Physical Graffiti have consistently worked on their sound since they began as an acoustic folk trio on our stage in December 2013. They’ve gone through all the phases of young local musicians in Dubai – back-to-back bookings, sponsorship offers, regional gigs and even a big-fish-small-pond phase. They took a step back last year, went back into the studio and focused on music, music and more music. What has emerged recently is a mature band with a modern, clean, ethereal electro folk sound and identity. Whenever I travel, for work or pleasure, I always direct anyone that asks me about Freshly to this sound. I’m just so proud of these guys, their work ethic and their commitment to music. It’s really outstanding and been a pleasure watching them and helping them grow.

What does music mean to you personally?

Music, for me, is a form of expression, relaxation, creativity and community. Witnessing Freshly grow has made me appreciate the power of music in it’s simplest form. It breaks barriers and builds bridges. Through music, directly and indirectly I’ve gained so many rich experiences that I would not have otherwise without music.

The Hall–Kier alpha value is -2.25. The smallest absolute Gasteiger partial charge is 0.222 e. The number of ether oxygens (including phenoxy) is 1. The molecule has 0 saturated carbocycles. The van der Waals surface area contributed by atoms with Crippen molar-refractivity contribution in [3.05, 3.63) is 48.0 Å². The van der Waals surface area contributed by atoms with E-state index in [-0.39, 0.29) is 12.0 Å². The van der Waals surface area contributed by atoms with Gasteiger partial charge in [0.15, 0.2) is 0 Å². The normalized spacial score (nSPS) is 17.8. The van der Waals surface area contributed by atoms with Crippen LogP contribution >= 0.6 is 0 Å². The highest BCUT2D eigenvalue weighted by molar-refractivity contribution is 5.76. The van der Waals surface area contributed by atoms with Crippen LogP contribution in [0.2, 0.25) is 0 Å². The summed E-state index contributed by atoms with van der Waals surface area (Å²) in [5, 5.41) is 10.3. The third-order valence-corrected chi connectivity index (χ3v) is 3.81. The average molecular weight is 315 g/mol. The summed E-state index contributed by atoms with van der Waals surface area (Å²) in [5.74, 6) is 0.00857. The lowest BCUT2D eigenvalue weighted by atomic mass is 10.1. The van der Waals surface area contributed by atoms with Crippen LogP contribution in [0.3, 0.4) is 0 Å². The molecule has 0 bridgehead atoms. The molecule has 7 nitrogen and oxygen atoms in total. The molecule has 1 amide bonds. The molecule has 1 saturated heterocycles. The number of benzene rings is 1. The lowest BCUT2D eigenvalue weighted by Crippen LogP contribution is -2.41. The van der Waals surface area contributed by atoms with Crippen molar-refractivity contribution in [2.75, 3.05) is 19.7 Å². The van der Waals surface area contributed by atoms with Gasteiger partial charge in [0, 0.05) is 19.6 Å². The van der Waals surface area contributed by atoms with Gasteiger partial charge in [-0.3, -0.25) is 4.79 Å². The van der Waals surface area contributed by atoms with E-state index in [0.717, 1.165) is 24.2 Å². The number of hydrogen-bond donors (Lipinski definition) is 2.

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For Abidi, music is a form of expression, relaxation, creativity and community

Can you take us through a typical day-in-the-life of your creative agency?

Freshly Pressed DXB is our new creative arm that grew as a result of Freshly Ground Sounds brand identity being associated with high quality creative projects. There is not a typical day at Freshly Pressed DXB and at the moment, it has the agility to pick and choose the most fun and creative projects. One day we’re on a boat curating a playlist, they next day we’re on a stage creating our iconic garden effect for a festival.

What is your advice to other aspiring creative entrepreneurs?

Do stuff that you find fun or believe in. The minute you do anything that becomes a burden it will show on you, your team and potential business partners. When that happens, adapt and ensure that you’re always ready to change. It’s a fast paced city and agility is key. If Freshly began in 2015, it would never have grown into the voice it is today. Over the past three years, we have had to say no to a lot of commercial opportunities because on balance, they didn’t align with Freshly’s core values. In the long run, that’s worked in our favour to create a strong local brand.